If we’re generous, we must allow for multiple Shreks. In order of popularity, there is the Shrek of the movies (“Shrek the Third” opens Friday). Then there is the original “Shrek!” the children’s book with story and pictures by William Steig. Now there is an audiobook, “The One and Only Shrek,” with the title story and five other Steig tales narrated by actors Stanley Tucci and Meryl Streep. The Steig book, which first appeared in 1990, is still the main event (hey, if there were no Steig story, there would be no Shrek movies), but by now millions more people know only the cuddly movie version.
But why be generous? The movie versions of this story, whatever their considerable charms, fall far short of the book. As drawn by Steig, Shrek is one ugly ogre. That’s the point of the book, or at least the heart of its charm: you’re beguiled by a hideous, warty, lice-infested, fire-belching ogre. Dreamworks walked up to this idea … and blinked, so all the characters in the movies look sort of like the characters in the book, but not really. The movie Shrek isn’t ugly, he’s just goofy looking, because Hollywood can never bring itself to do ugly all the way (OK, the Elephant man was ugly, and Charles Laughton was one ugly Hunchback of Notre Dame, and … see, it’s a short list).
Steig’s Shrek is ugly even in a recording. Listening to Tucci read the story, I thought at first I was going to miss the pictures. OK, I did miss the pictures. Whenever I look at one of Steig’s books, I think of Chuck Jones’s line describing what it was he did as a cartoonist: “taking a line for a walk.” Steig walked the line better than anybody in children’s literature until his death in 2003.
It wasn’t long, though, before I was happy just listening to the words. Steig wrote as well as he drew. I read these books to my children, and we never tired of them. That’s only true of books with good words. Steig could make you laugh just by the way he arranged the words in a sentence. Shrek embarks on his quest for his princess, and soon “he came upon a peasant singing and scything.” “Singing and scything”—it only cracks you up when you say it out loud, but if you’re sitting there with a kid in your lap, not really expecting a laugh, it’ll get you every time.
The next line always finished me off: “’You there, varlet,’ said Shrek, ‘why so blithe?’”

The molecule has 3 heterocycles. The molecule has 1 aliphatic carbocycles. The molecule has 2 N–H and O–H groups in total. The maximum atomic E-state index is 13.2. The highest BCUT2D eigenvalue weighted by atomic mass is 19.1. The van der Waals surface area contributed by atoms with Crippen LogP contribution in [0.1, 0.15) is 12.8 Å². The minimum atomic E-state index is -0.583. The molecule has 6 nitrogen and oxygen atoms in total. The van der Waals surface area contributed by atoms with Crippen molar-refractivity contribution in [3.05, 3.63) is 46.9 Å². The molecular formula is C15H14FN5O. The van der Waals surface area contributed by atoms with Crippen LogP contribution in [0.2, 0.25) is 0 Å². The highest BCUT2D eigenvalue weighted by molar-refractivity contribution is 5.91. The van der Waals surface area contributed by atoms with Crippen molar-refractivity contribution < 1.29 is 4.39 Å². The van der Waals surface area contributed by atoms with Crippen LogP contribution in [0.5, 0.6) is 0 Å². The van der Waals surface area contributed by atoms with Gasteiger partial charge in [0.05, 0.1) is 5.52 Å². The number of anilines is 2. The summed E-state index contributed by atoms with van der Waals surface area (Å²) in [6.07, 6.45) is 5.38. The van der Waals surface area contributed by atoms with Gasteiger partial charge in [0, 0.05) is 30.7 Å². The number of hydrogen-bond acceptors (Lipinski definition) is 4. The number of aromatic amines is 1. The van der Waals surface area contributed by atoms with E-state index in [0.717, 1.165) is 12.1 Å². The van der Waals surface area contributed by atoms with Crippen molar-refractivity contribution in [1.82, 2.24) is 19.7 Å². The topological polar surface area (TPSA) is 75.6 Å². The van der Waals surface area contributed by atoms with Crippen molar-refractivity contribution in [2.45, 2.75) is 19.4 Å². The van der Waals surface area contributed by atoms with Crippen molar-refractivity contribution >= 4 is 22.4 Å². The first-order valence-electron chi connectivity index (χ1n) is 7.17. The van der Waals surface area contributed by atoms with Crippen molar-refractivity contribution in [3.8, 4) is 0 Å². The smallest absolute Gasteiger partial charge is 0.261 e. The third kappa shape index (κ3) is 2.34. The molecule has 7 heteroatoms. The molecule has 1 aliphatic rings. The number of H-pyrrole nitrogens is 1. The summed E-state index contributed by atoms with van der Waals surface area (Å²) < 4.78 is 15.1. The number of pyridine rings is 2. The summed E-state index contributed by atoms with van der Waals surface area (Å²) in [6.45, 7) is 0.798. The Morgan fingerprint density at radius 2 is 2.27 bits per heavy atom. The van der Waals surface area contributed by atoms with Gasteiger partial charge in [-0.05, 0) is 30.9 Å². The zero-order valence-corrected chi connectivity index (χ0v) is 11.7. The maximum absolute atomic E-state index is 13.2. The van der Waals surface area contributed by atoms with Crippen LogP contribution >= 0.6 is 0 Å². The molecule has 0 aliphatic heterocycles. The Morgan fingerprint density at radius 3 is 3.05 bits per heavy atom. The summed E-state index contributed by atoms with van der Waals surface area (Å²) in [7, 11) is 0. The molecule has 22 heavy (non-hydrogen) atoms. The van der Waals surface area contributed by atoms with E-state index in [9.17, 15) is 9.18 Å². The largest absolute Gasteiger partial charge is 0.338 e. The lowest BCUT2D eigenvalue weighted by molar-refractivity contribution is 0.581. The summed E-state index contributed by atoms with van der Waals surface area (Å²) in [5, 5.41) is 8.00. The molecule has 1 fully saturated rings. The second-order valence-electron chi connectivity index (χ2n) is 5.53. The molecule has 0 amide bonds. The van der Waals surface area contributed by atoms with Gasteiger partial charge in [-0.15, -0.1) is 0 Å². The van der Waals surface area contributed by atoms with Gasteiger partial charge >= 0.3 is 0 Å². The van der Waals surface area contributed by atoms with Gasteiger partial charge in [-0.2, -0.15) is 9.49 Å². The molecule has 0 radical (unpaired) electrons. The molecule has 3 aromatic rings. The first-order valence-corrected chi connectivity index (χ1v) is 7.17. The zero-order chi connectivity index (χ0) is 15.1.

I meant to merely sample the audiobook, dipping in here and there, and I wound up listening to the whole thing. I had fond memories of the stories on this CD—including “Brave Irene,” “Doctor DeSoto,” “The Amazing Bone,” Spinky Sulks” and “Caleb and Kate”—but it’s been more than 10 years since I read them every night, and I had forgotten just how good they are. How good is good? Let me put it this way: when the lines and the language of a book become part of a family’s catch phrases, that’s a good book.
“’Yummy,’ he mumbled,” from “Doctor DeSoto,” is still heard in our house on occasion. “Doctor DeSoto,” the story of a mouse dentist who heals a fox with a rotten bicuspid, is an even better story than “Shrek!” How a story can be both droll and suspenseful at once is hard to figure, but here’s the proof, perfectly captured in the moment in which the ailing fox wonders “if it would be shabby of him to eat the DeSoto’s when the job was done?”
After a bit, I wasn’t even pretending to listen critically. I was completely caught up in the narratives. I did, I admit, compare my narrative abilities to those of Tucci and Streep. How often am I going to get that chance again? And yes, they were better. What did you expect? But what great material they had to work with. If you only know Shrek through the movies, you need to check out the Steig version. As I said, there’s nothing especially wrong with the movies, it’s just that they’re not as good as the book. That said, I won’t belabor the point. I don’t want this to get ugly.